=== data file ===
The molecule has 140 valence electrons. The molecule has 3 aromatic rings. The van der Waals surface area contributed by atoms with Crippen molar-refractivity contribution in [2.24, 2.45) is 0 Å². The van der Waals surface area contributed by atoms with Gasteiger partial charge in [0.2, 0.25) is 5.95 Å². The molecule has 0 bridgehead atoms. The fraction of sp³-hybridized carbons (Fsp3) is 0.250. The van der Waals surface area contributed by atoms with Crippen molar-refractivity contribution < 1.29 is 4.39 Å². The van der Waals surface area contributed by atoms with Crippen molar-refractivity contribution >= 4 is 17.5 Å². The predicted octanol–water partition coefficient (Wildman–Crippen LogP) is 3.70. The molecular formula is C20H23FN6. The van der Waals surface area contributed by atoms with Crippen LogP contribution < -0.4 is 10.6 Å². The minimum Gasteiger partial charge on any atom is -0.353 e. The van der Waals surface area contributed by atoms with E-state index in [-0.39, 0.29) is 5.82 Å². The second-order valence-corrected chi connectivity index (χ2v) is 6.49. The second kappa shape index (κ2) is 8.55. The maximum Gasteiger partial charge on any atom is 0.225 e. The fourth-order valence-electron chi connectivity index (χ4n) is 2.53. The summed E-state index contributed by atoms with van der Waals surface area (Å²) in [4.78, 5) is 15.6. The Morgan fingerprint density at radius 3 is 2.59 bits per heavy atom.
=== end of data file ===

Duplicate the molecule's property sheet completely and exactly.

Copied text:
The molecule has 140 valence electrons. The molecule has 3 aromatic rings. The van der Waals surface area contributed by atoms with Crippen molar-refractivity contribution in [2.24, 2.45) is 0 Å². The van der Waals surface area contributed by atoms with Gasteiger partial charge in [0.2, 0.25) is 5.95 Å². The molecule has 0 bridgehead atoms. The fraction of sp³-hybridized carbons (Fsp3) is 0.250. The van der Waals surface area contributed by atoms with Crippen molar-refractivity contribution < 1.29 is 4.39 Å². The van der Waals surface area contributed by atoms with Crippen molar-refractivity contribution >= 4 is 17.5 Å². The predicted octanol–water partition coefficient (Wildman–Crippen LogP) is 3.70. The molecular formula is C20H23FN6. The van der Waals surface area contributed by atoms with Crippen LogP contribution < -0.4 is 10.6 Å². The minimum Gasteiger partial charge on any atom is -0.353 e. The van der Waals surface area contributed by atoms with E-state index in [-0.39, 0.29) is 5.82 Å². The second-order valence-corrected chi connectivity index (χ2v) is 6.49. The second kappa shape index (κ2) is 8.55. The maximum Gasteiger partial charge on any atom is 0.225 e. The fourth-order valence-electron chi connectivity index (χ4n) is 2.53. The summed E-state index contributed by atoms with van der Waals surface area (Å²) in [4.78, 5) is 15.6. The Morgan fingerprint density at radius 3 is 2.59 bits per heavy atom.